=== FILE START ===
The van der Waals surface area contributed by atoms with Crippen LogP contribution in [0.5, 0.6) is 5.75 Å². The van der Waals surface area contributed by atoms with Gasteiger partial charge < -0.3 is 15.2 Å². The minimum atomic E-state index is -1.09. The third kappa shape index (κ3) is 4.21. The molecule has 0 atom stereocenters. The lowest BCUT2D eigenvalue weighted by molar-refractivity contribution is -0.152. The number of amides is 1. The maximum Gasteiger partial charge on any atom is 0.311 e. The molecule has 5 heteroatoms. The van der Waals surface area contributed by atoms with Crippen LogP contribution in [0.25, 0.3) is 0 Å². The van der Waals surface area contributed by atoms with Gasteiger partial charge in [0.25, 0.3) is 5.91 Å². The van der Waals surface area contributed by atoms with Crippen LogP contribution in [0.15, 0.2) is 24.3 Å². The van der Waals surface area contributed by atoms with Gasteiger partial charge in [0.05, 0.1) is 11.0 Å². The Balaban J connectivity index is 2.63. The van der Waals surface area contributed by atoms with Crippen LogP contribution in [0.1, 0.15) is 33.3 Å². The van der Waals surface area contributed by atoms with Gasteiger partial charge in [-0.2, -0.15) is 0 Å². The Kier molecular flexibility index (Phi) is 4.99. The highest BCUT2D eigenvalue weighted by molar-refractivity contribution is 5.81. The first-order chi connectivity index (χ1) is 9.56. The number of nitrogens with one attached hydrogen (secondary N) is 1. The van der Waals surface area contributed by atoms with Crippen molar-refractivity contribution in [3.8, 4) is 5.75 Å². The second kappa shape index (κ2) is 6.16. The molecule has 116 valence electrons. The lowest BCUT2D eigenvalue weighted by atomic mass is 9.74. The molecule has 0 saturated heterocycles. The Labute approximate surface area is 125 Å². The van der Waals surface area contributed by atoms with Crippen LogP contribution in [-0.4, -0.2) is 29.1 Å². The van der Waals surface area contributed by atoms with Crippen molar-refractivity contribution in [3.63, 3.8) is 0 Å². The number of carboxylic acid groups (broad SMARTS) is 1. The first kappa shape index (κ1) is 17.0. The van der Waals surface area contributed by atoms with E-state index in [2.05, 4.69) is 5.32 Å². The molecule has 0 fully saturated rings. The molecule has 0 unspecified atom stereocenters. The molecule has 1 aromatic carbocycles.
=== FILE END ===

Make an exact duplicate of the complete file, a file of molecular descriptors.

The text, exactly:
The van der Waals surface area contributed by atoms with Crippen LogP contribution in [0.5, 0.6) is 5.75 Å². The van der Waals surface area contributed by atoms with Gasteiger partial charge < -0.3 is 15.2 Å². The minimum atomic E-state index is -1.09. The third kappa shape index (κ3) is 4.21. The molecule has 0 atom stereocenters. The lowest BCUT2D eigenvalue weighted by molar-refractivity contribution is -0.152. The number of amides is 1. The maximum Gasteiger partial charge on any atom is 0.311 e. The molecule has 5 heteroatoms. The van der Waals surface area contributed by atoms with Crippen LogP contribution in [0.25, 0.3) is 0 Å². The van der Waals surface area contributed by atoms with Gasteiger partial charge in [0.25, 0.3) is 5.91 Å². The van der Waals surface area contributed by atoms with Crippen LogP contribution in [0.15, 0.2) is 24.3 Å². The van der Waals surface area contributed by atoms with Gasteiger partial charge in [0.05, 0.1) is 11.0 Å². The Balaban J connectivity index is 2.63. The van der Waals surface area contributed by atoms with Crippen LogP contribution in [0.1, 0.15) is 33.3 Å². The van der Waals surface area contributed by atoms with Gasteiger partial charge in [-0.2, -0.15) is 0 Å². The Kier molecular flexibility index (Phi) is 4.99. The highest BCUT2D eigenvalue weighted by molar-refractivity contribution is 5.81. The first-order chi connectivity index (χ1) is 9.56. The number of nitrogens with one attached hydrogen (secondary N) is 1. The van der Waals surface area contributed by atoms with Crippen molar-refractivity contribution in [3.8, 4) is 5.75 Å². The second kappa shape index (κ2) is 6.16. The molecule has 116 valence electrons. The lowest BCUT2D eigenvalue weighted by atomic mass is 9.74. The molecule has 0 saturated heterocycles. The Labute approximate surface area is 125 Å². The van der Waals surface area contributed by atoms with Crippen LogP contribution in [-0.4, -0.2) is 29.1 Å². The van der Waals surface area contributed by atoms with Crippen molar-refractivity contribution in [3.63, 3.8) is 0 Å². The number of carboxylic acid groups (broad SMARTS) is 1. The first kappa shape index (κ1) is 17.0. The van der Waals surface area contributed by atoms with E-state index in [2.05, 4.69) is 5.32 Å². The molecule has 0 fully saturated rings. The molecule has 0 unspecified atom stereocenters. The molecule has 1 aromatic carbocycles.